Left-wing Democrats currently furious at West Virginia Sen. Joe Manchin for effectively killing President Biden's "Build Back Better" socioeconomic overhaul legislation have been making demands as if they want a king and not a president, Jesse Watters said Tuesday on "The Five."

In a tweet earlier in the day, a frustrated New York Rep. Alexandria Ocasio-Cortez called on Biden to "lean on his executive authority now – he has been delaying and underutilizing it so far."

Host Dagen McDowell told Watters that people like the Bronx Democrat would be conversely apoplectic if a Republican like Donald Trump were to try to force his entire agenda through by executive fiat, and "whinge and screech about the ruination of democracy."

(Photo by Caroline Brehman/CQ-Roll Call, Inc via Getty Images)

Rep. Alexandria Ocasio-Cortez, D-N.Y. (Photo by Caroline Brehman/CQ-Roll Call, Inc via Getty Images)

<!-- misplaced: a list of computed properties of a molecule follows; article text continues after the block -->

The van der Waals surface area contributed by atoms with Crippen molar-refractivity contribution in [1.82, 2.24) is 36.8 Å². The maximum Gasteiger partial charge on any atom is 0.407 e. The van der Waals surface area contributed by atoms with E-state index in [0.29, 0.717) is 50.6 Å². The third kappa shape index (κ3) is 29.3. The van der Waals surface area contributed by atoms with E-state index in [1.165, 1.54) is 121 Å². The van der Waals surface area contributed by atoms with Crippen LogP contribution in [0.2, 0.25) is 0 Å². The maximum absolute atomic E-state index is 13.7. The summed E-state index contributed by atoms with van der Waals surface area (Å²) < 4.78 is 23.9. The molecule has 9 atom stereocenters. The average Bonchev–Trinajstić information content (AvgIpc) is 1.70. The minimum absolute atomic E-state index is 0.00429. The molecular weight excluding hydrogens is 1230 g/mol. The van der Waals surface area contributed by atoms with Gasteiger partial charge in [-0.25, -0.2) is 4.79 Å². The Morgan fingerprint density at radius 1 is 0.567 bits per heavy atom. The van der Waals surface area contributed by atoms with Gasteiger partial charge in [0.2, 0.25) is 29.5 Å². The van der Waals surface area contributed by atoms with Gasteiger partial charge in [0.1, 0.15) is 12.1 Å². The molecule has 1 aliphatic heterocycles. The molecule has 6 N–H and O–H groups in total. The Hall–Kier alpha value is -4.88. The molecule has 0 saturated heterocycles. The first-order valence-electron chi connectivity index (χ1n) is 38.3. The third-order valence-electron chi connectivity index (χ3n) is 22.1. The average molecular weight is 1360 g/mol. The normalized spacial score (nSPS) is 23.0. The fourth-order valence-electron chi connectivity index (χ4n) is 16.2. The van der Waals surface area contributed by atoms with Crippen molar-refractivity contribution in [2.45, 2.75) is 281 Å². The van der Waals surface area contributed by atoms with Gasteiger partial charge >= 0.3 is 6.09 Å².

"Let's make him King," Watters remarked of the far-left's take on how Biden should now behave.

‘We will build him a throne, put a crown on his head. We’ll just have a monarchy. The Squad can go home – the power of the purse we can give to Joe."

"Send the Supreme Court home too while we are at it. Checks and balances. Just a monarchy now. Like, who talks like that?"

Watters noted that Democrats' critiques don't pass the "shoe-on-the-other-foot-test" and that the far-left's mantra appears to be "just jam it through."


Bette Midler

Bette Midler attends Variety's Power of Women: New York. (AP)

Host Greg Gutfeld added that personal attacks against Manchin from critics like actress Bette Midler aren't helping.

Midler declared West Virginia residents "poor, illiterate and strung out" after their senior senator torpedoed the legislation she so supported. The "Beaches" star and onetime "Seinfeld" cameo later apologized, claiming she is "just seeing red."

Similarly, New York Post columnist Andrea Peyser pointed out earlier Tuesday that the Mountain State itself was founded by "rugged individualists" who broke away from the Confederacy and the slave-owning counties comprising the Commonwealth of Virginia in 1861 to become a new "Union" state in the middle of the Civil War.